November 3, 2010 / 10:14 AM / 9 years ago

China's dream for rare earths rests on grim costs

BAOTOU China (Reuters) - China’s quest for a green future built on rare earths metals seems a world away from Ren Limin as he casts lumps of one of the metals in a chemical-spattered shed thick with acrid fumes.

A villager looks towards a rare earth smelting plant as he takes a break from shovelling cast-off tailings of crushed mineral ore that contain rare earth metals in Xinguang Village, located on the outskirts of the city of Baotou in China's Inner Mongolia Autonomous Region in this October 31, 2010 picture. REUTERS/David Gray

Ren tends cauldrons of sputtering acid, additives and ore in a shed in north China’s Inner Mongolia region, smelting lanthanum, one of the 17 rare earths that Beijing hopes will power the nation up the clean technology ladder.

Yet Ren and a workmate use few safety protections as they stir and poke the red-hot cauldrons. Holes in the roof and windows act as main ventilation.

“This place doesn’t have anything but it’s got mines. We live off the rare earth mines,” Ren, who gave his age as 32 but looked years older, told Reuters journalists who visited Baotou, a city of 1.8 million people about 650 kilometres (404 miles) west of Beijing that calls itself the “capital of rare earths”.

“It’s not that dangerous. You get used to the smells, but there’s also the heat,” he said.

China says it must curb rare earth ore sales abroad for the sake of its environment, though its own rare earths industry is marked by pollution and primitive production that tightening export quotas alone appears unlikely to staunch.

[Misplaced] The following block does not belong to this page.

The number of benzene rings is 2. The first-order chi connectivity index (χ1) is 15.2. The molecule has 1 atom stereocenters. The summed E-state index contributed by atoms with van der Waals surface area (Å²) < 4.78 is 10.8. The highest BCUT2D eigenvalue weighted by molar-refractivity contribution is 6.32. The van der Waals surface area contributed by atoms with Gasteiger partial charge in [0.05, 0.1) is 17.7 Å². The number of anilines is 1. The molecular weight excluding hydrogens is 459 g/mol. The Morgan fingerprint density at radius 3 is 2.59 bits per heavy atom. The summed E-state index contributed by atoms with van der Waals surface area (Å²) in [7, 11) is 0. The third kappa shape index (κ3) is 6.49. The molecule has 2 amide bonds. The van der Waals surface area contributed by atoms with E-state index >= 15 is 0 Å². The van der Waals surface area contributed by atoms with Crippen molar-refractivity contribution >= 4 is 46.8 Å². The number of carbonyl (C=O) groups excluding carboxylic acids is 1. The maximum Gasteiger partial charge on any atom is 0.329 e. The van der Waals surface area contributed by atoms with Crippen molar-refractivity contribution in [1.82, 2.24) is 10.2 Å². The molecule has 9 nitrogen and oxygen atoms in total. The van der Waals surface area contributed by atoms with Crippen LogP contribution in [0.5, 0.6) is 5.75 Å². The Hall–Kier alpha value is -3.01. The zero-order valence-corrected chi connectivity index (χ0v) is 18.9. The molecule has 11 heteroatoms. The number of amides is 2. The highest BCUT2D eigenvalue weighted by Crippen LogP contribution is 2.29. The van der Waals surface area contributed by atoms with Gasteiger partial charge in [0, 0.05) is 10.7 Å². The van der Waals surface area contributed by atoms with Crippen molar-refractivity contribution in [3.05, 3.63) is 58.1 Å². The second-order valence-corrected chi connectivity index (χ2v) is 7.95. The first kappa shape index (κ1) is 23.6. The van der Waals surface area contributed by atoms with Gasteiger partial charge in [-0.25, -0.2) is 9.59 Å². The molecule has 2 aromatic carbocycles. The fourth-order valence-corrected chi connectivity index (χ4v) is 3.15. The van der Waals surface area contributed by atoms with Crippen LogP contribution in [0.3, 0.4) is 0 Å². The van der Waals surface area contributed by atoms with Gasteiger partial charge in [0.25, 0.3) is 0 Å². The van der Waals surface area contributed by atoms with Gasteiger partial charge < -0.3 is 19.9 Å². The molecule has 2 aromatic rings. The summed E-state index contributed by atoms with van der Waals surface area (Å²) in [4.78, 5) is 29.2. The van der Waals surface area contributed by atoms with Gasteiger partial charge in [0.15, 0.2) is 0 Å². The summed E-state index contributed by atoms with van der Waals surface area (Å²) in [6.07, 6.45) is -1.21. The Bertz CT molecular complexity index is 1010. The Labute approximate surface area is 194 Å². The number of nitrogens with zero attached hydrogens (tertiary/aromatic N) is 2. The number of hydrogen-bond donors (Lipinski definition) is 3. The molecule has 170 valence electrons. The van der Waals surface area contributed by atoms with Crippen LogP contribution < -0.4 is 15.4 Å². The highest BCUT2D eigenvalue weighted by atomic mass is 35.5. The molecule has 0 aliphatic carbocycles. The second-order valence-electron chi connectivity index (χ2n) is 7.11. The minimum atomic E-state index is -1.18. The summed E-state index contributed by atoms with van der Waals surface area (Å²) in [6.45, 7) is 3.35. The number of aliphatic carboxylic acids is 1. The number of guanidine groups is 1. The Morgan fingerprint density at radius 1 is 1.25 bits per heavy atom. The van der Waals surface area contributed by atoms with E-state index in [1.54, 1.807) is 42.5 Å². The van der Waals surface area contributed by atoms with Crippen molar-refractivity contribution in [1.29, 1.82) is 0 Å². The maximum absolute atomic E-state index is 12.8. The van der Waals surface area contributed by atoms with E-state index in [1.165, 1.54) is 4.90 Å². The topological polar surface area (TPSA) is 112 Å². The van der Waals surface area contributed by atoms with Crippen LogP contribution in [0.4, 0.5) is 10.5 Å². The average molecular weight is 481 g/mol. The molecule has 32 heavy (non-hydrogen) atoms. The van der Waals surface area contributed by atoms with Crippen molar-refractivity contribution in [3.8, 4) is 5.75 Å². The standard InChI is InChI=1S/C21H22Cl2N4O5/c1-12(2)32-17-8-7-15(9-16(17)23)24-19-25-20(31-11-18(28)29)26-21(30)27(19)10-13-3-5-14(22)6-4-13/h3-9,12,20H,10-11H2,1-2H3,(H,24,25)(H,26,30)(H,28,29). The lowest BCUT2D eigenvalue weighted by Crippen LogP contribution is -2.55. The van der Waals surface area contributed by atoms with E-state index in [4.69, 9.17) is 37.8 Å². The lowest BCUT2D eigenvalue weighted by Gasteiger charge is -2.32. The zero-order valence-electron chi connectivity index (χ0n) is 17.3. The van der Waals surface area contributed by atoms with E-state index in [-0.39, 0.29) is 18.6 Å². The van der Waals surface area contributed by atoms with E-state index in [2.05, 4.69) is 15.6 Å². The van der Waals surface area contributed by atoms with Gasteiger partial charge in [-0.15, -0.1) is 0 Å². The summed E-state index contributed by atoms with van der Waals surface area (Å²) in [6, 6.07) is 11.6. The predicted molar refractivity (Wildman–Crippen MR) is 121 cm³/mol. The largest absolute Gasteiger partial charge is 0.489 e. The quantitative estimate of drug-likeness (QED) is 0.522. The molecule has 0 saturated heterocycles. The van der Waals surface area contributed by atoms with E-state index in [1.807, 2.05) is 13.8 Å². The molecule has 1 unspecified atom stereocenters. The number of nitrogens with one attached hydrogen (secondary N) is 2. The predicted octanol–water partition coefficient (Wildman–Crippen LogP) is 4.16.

China supplies 97 percent of the world’s rare earths, used in computers and clean energy technology such as wind turbines and electric cars. The battery of a Toyota Prius hybrid car uses 10 to 15 kg (22-33 lb) of lanthanum.

Beijing has sparked international concerns by curbing exports of rare earths which it says it needs for its own green growth.

Ren was unaware of the diplomatic fuss and met questions about environmental and health problems linked to production with gruff bemusement.

“We sell it on. That’s all I know. I’m not sure who buys it or what it’s for,” he said of a pile of lanthanum bricks lying on the floor, among discarded cotton gloves and scrap.

He worked without a mask but wrapped a towel around his face and donned a visor when pouring the molten compound into molds.

He said they made 1,100 yuan a tonne, working 12-hour days, with a few days off every two weeks.

The plant he works in lies in a northern corner of Baotou, a city and surrounding expanse of Inner Mongolia that produces more than half of the world’s rare earths, especially the lighter ones, from the fenced-off Bayan Obo mines.

The government says it wants to end unfettered exploitation of rare earths, and has been shutting unlicensed mines and smelters. But China’s biggest producers still pollute at levels far beyond what would be allowed in the United States, Australia and other countries now looking to ramp up production as Beijing curbs exports.

Near Baotou city, where Baotou Steel Rare-Earth Group (600111.SS) processes the metals on a vast scale, villagers said the resulting toxins were poisoning them, their water and air, crops and children. At least one official has backed that claim.

“If we take into account the resource and environmental costs, the progress of the rare earths industry has come at a massive price to society,” Su Wenqing, a Baotou rare earths industry official wrote in a study published last year.

THE “MIDDLE EAST” OF RARE EARTHS

Baotou wants to remake itself as a crucible of China’s ambitions to turn its rare earths into green-tinged gold.